How red states are using religion to fight vaccine mandates

Lawmakers in states like Utah and Iowa are combatting workplace vaccine mandates by broadening access to religious exemptions

For months, religious exemptions have been a key battleground in the fight over COVID-19 vaccine mandates. But in some states, present conflict could soon look like child’s play.

Across the country, conservative lawmakers are using faith-based and other types of exemptions to weaken workplace vaccine mandates. In Utah, Iowa and a handful of other red states, workers with a variety of vaccine-related concerns can now sidestep shot requirements.

“It seems like the bills are drafted to let the exemptions swallow the rule,” said Sharon Brett, legal director of the Kansas chapter of the American Civil Liberties Union, to NPR about conservative resistance to vaccine mandates in her state.

Many of the new laws instruct employers to accept religious exemption requests at face value. At least one requires businesses to offer exemptions based on “sincerely held personal beliefs” that aren’t tied to faith.

These policy moves will further complicate efforts to sort out how to apply existing religious freedom protections to the workplace, legal experts said. They also make it difficult for businesses covered by proposed federal vaccine mandates to know how to proceed.

“We’re in uncharted territory here,” wrote Douglas Laycock, a professor of law and religious studies at the University of Virginia, in an email.

How employers judge religious exemption requests
How Democrats and Republicans feel about religious exemptions to vaccine mandates

New balance of power

Under typical circumstances, requests for religious exemptions from workplace polices are a starting point for a negotiation of sorts. Employers have a right to ask follow-up questions about employees’ religious behaviors and beliefs, and they can propose a different accommodation than what’s initially requested.

If company leaders determine that the request is insincere or that a religious exemption would place an “undue hardship” on their business or staff, then they can say no. In past cases, the courts have generally been deferential to employers’ decisions, as the Deseret News reported earlier this fall.

This legal context helps explain why many employers have felt comfortable pushing back against requests for religious exemptions to COVID-19 vaccine mandates, even when they come from high-profile employees.

In late September, the NBA turned down a request from Andrew Wiggins of the Golden State Warriors. In mid-October, former Washington State head football coach Nick Rolovich lost his job after the school refused to grant him a religious exemption from the state’s vaccine mandate.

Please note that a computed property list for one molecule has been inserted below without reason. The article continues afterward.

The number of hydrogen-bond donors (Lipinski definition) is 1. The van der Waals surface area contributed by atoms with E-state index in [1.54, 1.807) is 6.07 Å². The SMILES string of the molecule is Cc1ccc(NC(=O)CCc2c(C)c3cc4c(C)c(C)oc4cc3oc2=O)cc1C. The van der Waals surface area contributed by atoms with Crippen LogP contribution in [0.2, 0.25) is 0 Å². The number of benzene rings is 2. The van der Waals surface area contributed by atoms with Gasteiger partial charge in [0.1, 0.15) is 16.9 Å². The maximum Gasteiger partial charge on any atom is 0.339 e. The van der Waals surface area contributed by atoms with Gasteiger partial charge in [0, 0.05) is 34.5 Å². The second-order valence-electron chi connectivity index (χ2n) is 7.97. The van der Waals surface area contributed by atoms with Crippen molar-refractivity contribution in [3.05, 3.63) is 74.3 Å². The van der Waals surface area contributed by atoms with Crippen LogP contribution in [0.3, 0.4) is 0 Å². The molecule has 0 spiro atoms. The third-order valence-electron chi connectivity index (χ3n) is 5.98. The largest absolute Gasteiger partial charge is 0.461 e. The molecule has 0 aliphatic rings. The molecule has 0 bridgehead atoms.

However, many of the new laws dramatically shift the balance of power in the workplace. Employers in some states have essentially lost their right to refuse religious exemption requests.

For example, the Kansas policy prevents business leaders from second-guessing any employee who submits a written waiver request. In Iowa, receiving a faith-based exemption to a workplace vaccine mandate is as simple as submitting a brief statement spelling out your beliefs.

These laws go “well beyond what the free exercise requires,” Laycock said, noting that they protect and even invite “insincere claims.”

In Utah, lawmakers went above and beyond offering strong faith-related protections and created a category of exemptions based on “sincerely held personal beliefs.” It’s unclear how employers are meant to judge the sincerity of beliefs that aren’t tied to a specific religious or philosophical system, legal experts said.

“There appear to be no parameters, legal authority or guidelines for employers to consult and follow or to help determine what a ‘sincerely held personal belief’ is. The law implements a very broad exemption and likely undermines any employer vaccine mandate,” wrote attorneys from Holland & Hart LLP in an analysis of the new Utah policy.

In other words, the law raises many questions for employers. In Utah, as well as in other states implementing new mandate-related policies, business leaders are struggling to sort out the competing demands of federal and state officials, as NPR reported last week.

“Employers are in this rock and a hard place between the federal government and the state government,” said Denise Hill, an attorney who wrote a book on workplace vaccine mandates, to NPR.

Ongoing battles

As Laycock noted, it’s unclear what will happen next. In the short term, businesses that oppose new policies regarding COVID-19 vaccine mandates don’t have a clear path to victory in the courts.

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“There are many crackpot ideas in every legislature, and some of them get enacted,” he said. “Mostly they are constitutional.”

In the long term, federal vaccine guidelines may supplant contested state-level ones. But currently, the Biden administration’s plan for private employers is on hold due to legal challenges. (Other federal vaccine mandates, including the ones for members of the military and federal contractors, remain in place.)

For employers who support vaccine mandates, the best course of action may be to head off new exemption requirements or other mandate-related proposals before they become law, legal experts said.

In Texas, business groups successfully rallied against a Republican plan to prohibit workplace vaccine mandates, as The Texas Tribune reported in October. A similar measure died in the Wyoming Senate this month.

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